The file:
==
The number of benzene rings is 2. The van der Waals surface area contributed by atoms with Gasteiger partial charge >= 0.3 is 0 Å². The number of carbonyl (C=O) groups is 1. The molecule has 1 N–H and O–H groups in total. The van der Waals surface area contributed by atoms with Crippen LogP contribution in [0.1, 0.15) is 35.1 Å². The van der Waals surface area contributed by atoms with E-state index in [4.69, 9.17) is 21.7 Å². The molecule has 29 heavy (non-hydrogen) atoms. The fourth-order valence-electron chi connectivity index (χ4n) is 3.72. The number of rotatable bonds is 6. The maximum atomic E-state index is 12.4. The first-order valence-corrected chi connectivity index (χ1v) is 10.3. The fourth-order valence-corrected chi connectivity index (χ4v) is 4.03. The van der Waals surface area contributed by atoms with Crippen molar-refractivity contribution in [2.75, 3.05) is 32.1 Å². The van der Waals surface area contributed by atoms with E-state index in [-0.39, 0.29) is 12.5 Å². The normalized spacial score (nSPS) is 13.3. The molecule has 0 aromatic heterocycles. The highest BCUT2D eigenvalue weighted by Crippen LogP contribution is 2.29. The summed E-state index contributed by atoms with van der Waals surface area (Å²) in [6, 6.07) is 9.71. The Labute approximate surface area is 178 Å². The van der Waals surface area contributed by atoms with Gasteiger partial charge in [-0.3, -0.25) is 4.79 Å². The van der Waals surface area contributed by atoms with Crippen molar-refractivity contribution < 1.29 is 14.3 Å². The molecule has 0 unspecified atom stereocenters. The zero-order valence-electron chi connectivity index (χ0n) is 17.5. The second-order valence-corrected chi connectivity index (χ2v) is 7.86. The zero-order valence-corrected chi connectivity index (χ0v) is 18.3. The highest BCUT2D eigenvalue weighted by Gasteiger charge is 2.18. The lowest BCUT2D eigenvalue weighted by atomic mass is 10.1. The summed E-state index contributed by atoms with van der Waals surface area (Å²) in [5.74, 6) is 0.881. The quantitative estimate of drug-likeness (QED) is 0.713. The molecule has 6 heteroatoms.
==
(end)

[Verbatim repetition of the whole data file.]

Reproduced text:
The number of benzene rings is 2. The van der Waals surface area contributed by atoms with Gasteiger partial charge >= 0.3 is 0 Å². The number of carbonyl (C=O) groups is 1. The molecule has 1 N–H and O–H groups in total. The van der Waals surface area contributed by atoms with Crippen LogP contribution in [0.1, 0.15) is 35.1 Å². The van der Waals surface area contributed by atoms with E-state index in [4.69, 9.17) is 21.7 Å². The molecule has 29 heavy (non-hydrogen) atoms. The fourth-order valence-electron chi connectivity index (χ4n) is 3.72. The number of rotatable bonds is 6. The maximum atomic E-state index is 12.4. The first-order valence-corrected chi connectivity index (χ1v) is 10.3. The fourth-order valence-corrected chi connectivity index (χ4v) is 4.03. The van der Waals surface area contributed by atoms with Crippen molar-refractivity contribution in [2.75, 3.05) is 32.1 Å². The van der Waals surface area contributed by atoms with E-state index in [-0.39, 0.29) is 12.5 Å². The normalized spacial score (nSPS) is 13.3. The molecule has 0 aromatic heterocycles. The highest BCUT2D eigenvalue weighted by Crippen LogP contribution is 2.29. The summed E-state index contributed by atoms with van der Waals surface area (Å²) in [6, 6.07) is 9.71. The Labute approximate surface area is 178 Å². The van der Waals surface area contributed by atoms with Gasteiger partial charge in [-0.3, -0.25) is 4.79 Å². The van der Waals surface area contributed by atoms with Crippen molar-refractivity contribution < 1.29 is 14.3 Å². The molecule has 0 unspecified atom stereocenters. The zero-order valence-electron chi connectivity index (χ0n) is 17.5. The second-order valence-corrected chi connectivity index (χ2v) is 7.86. The zero-order valence-corrected chi connectivity index (χ0v) is 18.3. The highest BCUT2D eigenvalue weighted by Gasteiger charge is 2.18. The lowest BCUT2D eigenvalue weighted by atomic mass is 10.1. The summed E-state index contributed by atoms with van der Waals surface area (Å²) in [5.74, 6) is 0.881. The quantitative estimate of drug-likeness (QED) is 0.713. The molecule has 6 heteroatoms.